With the desktop Linux adoption rate steady in the statistics and flamewars (and sometimes discussions) about the reasons, the real rate passes nearly unnoticed. What am I writing about? Embedded devices. A high percentage (of not the majority) of consumer-range DVD players run Linux. And what about small routers connected to the cable modems (or ones including the cable modem functionality)? They're also running Linux. It's not that rare to have two or more Linux devices at home. With or without knowing.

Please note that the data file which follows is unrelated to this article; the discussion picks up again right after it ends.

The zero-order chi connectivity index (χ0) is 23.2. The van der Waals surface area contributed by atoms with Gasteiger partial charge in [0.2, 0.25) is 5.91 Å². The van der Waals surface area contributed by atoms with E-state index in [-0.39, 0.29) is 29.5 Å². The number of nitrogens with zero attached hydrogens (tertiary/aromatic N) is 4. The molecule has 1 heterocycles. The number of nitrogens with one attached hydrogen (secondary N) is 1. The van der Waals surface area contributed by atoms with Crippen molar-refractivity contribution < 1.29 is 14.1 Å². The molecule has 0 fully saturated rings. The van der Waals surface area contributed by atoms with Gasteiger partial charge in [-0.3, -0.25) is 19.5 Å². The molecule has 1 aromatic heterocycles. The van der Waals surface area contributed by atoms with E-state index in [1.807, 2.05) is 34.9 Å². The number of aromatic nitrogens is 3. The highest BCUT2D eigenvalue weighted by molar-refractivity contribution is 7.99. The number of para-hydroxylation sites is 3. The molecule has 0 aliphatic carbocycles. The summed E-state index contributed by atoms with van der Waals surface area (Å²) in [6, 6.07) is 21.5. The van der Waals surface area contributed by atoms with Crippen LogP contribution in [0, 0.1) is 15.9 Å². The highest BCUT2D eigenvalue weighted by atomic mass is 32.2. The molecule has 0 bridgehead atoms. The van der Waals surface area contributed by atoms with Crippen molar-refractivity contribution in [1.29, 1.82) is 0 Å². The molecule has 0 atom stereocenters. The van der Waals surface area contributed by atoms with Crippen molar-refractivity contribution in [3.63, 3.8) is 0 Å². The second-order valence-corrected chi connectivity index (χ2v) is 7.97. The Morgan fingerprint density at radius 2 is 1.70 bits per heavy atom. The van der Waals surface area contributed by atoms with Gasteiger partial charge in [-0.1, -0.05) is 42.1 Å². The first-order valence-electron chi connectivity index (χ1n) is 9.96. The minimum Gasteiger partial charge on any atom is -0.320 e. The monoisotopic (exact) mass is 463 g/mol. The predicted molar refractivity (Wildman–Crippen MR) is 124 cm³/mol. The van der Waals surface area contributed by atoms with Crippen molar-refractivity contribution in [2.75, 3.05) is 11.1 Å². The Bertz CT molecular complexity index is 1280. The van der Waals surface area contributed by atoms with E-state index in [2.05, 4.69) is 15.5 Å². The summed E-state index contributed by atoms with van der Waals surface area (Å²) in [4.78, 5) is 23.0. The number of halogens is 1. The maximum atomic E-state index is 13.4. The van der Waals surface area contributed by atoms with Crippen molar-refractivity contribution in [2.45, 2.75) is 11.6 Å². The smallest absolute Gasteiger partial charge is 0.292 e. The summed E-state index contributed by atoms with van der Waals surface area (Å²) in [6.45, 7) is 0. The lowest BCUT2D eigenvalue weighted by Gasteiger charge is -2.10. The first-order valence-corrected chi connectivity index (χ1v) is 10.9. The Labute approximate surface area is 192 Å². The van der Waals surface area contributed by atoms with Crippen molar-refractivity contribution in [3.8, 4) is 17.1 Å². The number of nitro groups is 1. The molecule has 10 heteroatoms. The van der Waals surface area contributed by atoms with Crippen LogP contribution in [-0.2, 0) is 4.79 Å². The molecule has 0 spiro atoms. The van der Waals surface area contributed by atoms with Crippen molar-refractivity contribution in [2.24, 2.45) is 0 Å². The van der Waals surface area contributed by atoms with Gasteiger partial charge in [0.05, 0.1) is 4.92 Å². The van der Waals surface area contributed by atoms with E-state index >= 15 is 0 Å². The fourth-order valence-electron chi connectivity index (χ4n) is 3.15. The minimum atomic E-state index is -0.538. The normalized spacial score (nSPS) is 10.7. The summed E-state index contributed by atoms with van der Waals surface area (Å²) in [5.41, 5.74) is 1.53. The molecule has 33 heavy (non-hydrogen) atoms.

How does it affect the Linux desktop market? It seems that it doesn't. Directly, that's probably true. Indirectly, however, desktop Linux machines often use the same elements embedded Linux devices do. It can mean drivers available. Or, at least, specifications. I have already noticed that there have been less and less driver-related Linux problems. A newbie usually can find all drivers for his/her hardware. If it's not included by default, of course. There are other reasons of the faster avalibility of different drivers, but the rate of 'hidden' Linux devices plays its' role here.